What does mourning an event that occurred ten years ago achieve? Has 9/11 become a pathetic display of misdirected patriotism?

Ten years later, I post on my niece’s Facebook wall “Happy Birthday” for she is nineteen today. She has grown to be a fine young woman in these past ten years. She is an outstanding student and an outstanding two-sport athlete for her university. She brings smiles and laughter when she is home school. And I am proud of her. Today I think of family and what they mean to me.

Today many of you are also thinking of family but for other reasons. Many of you are thinking, mourning, again, the tragic terrorist attack on the World Trade Center by fanatical Muslim extremists who, in their blind and ungodly hate for the United States, choose to kill innocent people for their own personal glory. Lost in their brainwashed ignorance the terrorists did not diminish the influence of America in the Middle East, they expanded it. The result of their brutal slaughter was a blank check for the US president by the Federal Reserve and congress to invade two countries for the purpose of nation building and an attempt to change the warlord societies prevalent in that region.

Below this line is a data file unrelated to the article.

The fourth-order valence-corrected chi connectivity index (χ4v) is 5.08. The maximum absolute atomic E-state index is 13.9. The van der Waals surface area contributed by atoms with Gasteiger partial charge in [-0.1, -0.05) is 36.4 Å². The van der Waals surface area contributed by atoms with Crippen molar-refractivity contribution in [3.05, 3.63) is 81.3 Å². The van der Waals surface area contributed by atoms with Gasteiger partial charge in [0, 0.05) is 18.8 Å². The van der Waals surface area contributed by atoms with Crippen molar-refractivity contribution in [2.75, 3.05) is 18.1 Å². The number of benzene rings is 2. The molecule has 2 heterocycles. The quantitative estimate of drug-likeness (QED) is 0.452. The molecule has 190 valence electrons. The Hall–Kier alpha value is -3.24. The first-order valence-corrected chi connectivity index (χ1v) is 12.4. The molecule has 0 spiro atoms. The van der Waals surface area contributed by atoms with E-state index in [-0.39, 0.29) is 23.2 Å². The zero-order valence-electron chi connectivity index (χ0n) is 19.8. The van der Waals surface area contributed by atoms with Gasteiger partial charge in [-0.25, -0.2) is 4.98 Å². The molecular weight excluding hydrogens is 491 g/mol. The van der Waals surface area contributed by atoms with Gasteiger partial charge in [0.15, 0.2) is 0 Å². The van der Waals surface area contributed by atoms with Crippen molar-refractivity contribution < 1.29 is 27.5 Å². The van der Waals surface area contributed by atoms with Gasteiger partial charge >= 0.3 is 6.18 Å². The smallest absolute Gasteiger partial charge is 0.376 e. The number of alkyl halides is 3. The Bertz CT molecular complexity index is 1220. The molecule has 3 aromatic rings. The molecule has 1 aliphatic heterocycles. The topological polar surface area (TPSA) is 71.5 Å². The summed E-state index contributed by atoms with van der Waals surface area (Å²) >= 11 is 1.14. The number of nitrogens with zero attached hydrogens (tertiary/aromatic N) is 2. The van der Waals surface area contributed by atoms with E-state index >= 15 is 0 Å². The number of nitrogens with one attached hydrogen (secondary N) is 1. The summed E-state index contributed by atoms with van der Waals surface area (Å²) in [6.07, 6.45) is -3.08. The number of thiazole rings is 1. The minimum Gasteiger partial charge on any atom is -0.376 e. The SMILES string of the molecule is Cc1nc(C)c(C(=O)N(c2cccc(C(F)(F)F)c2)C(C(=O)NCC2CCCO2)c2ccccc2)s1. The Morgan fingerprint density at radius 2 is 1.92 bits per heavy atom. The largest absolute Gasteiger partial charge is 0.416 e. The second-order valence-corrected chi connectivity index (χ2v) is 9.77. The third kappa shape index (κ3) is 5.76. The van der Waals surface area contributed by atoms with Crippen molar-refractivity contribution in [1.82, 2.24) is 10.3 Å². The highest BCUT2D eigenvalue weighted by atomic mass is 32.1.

But what does mourning do for us today? Can we not remember without mourning? The media frenzy alone is reward for the remaining terrorists who still lust for blood, death and glory. Must we cater to that lust? Shouldn’t we cease to cower in fear with our wounds exposed? Shouldn’t our wounds have healed in the passing of a decade? Shouldn’t we stand tall with heads high in defiance? For these reasons I cannot participate in my country’s homage. It is a display of weakness. It is counterproductive. It does not build security. It does not stimulate determination. It only stokes the embers of the rolling condition of fear that our own politicians use to manipulate elections. It is valid to remember our dead and to honor the heroes of that day but there is no benefit in mourning this event that occurred ten years ago.

Ten years ago I was working from home that morning and watched the whole event in real time on television — including the surprise of the second plane. It was undeniably a horrible tragedy. Yet it united this country for a few weeks revealing what we could be, if only we let go of our selfishness. Today reminds me less of the loss of a few thousand lives, but more of the visible death of this country.